Centerless and characteristic in automorphism group implies automorphism group is complete

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Statement

Suppose G is a Centerless group (?) such that, with the natural embedding of G in its Automorphism group (?) \operatorname{Aut}(G), G is a Characteristic subgroup (?). Then, the automorphism group \operatorname{Aut}(G) is a Complete group (?): it is centerless and every automorphism of it is inner.

Related facts

Facts used

For the hands-on proof

  1. Centerless implies inner automorphism group is centralizer-free in automorphism group: If G is centerless, then \operatorname{Inn}(G) (identified naturally with G) has trivial centralizer in \operatorname{Aut}(G). In other words, no non-identity automorphism commutes with every inner automorphism.
  2. Inner automorphism group is normal in automorphism group
  3. Centralizer-free and normal implies automorphism-faithful: If A \le B is a normal subgroup and C_B(A) is trivial, then any automorphism of Bthat fixes every element of A is the identity map.
  4. The basic idea that, if c_g denotes conjugation by g and \tau denotes an automorphism of G, we have:

c_{\tau(g)} = \tau \circ c_g \circ \tau^{-1}

In other words, if \tau is an automorphism of G, the action of \tau on \operatorname{Inn}(G) by conjugation in \operatorname{Aut}(G) precisely mimics the action of \tau as an automorphism on G.

For the proof using the automorphism group action lemma

Automorphism group action lemma: Suppose K is a group and N, H \le K are subgroups such that H \le N_G(N) and \sigma is an automorphism of K that restricts to an automorphism of N as well as of H. Let \alpha be the induced automorphism of N and \sigma' be the induced automorphism of H. Then, if

\rho: H \to \operatorname{Aut}(N)

denotes the homomorphism induced by the action by conjugation, we have:

\rho \circ \sigma' = c_\alpha \circ \rho.

Here, c_\alpha denotes conjugation by \alpha in the group \operatorname{Aut}(N).

Proof

Hands-on proof

Given: A centerless group G, embedded naturally as G = \operatorname{Inn}(G) in the automorphism group \operatorname{Aut}(G). Further, G is a characteristic subgroup of \operatorname{Aut}(G) under this embedding.

To prove: \operatorname{Aut}(G) is complete: the center of \operatorname{Aut}(G) is trivial, and any automorphism of \operatorname{Aut}(G) is inner.

Proof:

  1. (Facts used: fact (1)): \operatorname{Aut}(G) is centerless: By fact (1), G = \operatorname{Inn}(G) is centralizer-free in \operatorname{Aut}(G). Thus, \operatorname{Aut}(G) is centerless.
  2. (Facts used: facts (1), (2), (3)): G is automorphism-faithful in \operatorname{Aut}(G): By fact (1), G is centralizer-free in \operatorname{Aut}(G), and by fact (2), G is normal in \operatorname{Aut}(G). Combining these with fact (3), we obtain that G is automorphism-faithful in \operatorname{Aut}(G).
  3. (Given data used: G is characteristic in \operatorname{Aut}(G)): For any automorphism \sigma of \operatorname{Aut}(G), there exists an element \tau \in \operatorname{Aut}(G) such that conjugation by \tau has the same effect as \sigma on the subgroup G: First, observe that since G is characteristic in \operatorname{Aut}(G), the restriction of \sigma to G equals an automorphism of G, so there is an automorphism \tau of G having the same effect. Note that (by fact (4)) an automorphism \tau of G manifests itself as the inner automorphism by \tau on G = \operatorname{Inn}(G). Thus, c_\tau and \sigma have the same effect on G, viewed as a subgroup of \operatorname{Aut}(G).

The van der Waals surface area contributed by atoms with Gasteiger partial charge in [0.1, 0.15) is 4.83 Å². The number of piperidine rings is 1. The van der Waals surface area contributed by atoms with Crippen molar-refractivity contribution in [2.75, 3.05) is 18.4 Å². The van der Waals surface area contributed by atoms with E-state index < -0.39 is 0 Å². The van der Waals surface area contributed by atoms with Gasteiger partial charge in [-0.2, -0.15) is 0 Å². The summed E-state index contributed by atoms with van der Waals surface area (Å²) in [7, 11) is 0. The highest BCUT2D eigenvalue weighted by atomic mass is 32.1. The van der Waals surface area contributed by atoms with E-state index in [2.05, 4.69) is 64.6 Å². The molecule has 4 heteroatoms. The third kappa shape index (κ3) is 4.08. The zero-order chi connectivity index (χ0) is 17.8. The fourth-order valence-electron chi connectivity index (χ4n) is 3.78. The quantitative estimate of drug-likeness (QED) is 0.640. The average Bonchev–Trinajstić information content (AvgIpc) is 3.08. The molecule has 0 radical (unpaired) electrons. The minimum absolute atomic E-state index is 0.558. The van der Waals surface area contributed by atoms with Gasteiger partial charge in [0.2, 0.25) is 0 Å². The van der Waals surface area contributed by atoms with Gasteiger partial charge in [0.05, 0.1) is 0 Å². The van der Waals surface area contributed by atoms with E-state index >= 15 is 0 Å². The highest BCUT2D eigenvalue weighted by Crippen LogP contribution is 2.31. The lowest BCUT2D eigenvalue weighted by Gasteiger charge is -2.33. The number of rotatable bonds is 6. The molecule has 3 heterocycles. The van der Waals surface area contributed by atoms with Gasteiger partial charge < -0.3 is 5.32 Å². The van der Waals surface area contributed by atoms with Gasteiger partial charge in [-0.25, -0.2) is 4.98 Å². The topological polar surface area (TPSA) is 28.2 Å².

4. \sigma = c_\tau, and thus, \sigma is inner: By step (3), \sigma^{-1}c_\tau is an automorphism of \operatorname{Aut}(G) whose restriction to G = \operatorname{Inn}(G) is the identity map. Step (2) now forces \sigma^{-1}c_\tau to be the identity map on the whole group \operatorname{Aut}(G), yielding \sigma = c_\tau.
  5. Step (1) shows that \operatorname{Aut}(G) is centerless, and steps (3) and (4) show that every automorphism is inner. This completes the proof of completeness.

Proof using automorphism group action lemma

Given: A centerless group G, embedded naturally as G = \operatorname{Inn}(G) in the automorphism group \operatorname{Aut}(G). Further, G is a characteristic subgroup of \operatorname{Aut}(G) under this embedding.

To prove: \operatorname{Aut}(G) is complete: the center of \operatorname{Aut}(G) is trivial, and any automorphism of \operatorname{Aut}(G) is inner.

Proof: Set K = H = \operatorname{Aut}(G) and N = \operatorname{Inn}(G). By assumption, N is characteristic in K = H, so H \le N_G(N). Let \sigma be any automorphism of K. Observe that:

  • \sigma restricts to an automorphism of H, because H = K.
  • \sigma restricts to an automorphism of N, because by assumption N is characteristic in K.

Further, the natural map

\rho:H \to \operatorname{Aut}(N) = \operatorname{Aut}(G)

is in this case the identity map. Thus, the automorphism group action lemma tells us that for any automorphism \sigma of K = \operatorname{Aut}(G), we have:

\sigma = c_\alpha

where \alpha is the automorphism of N = G induced by \sigma.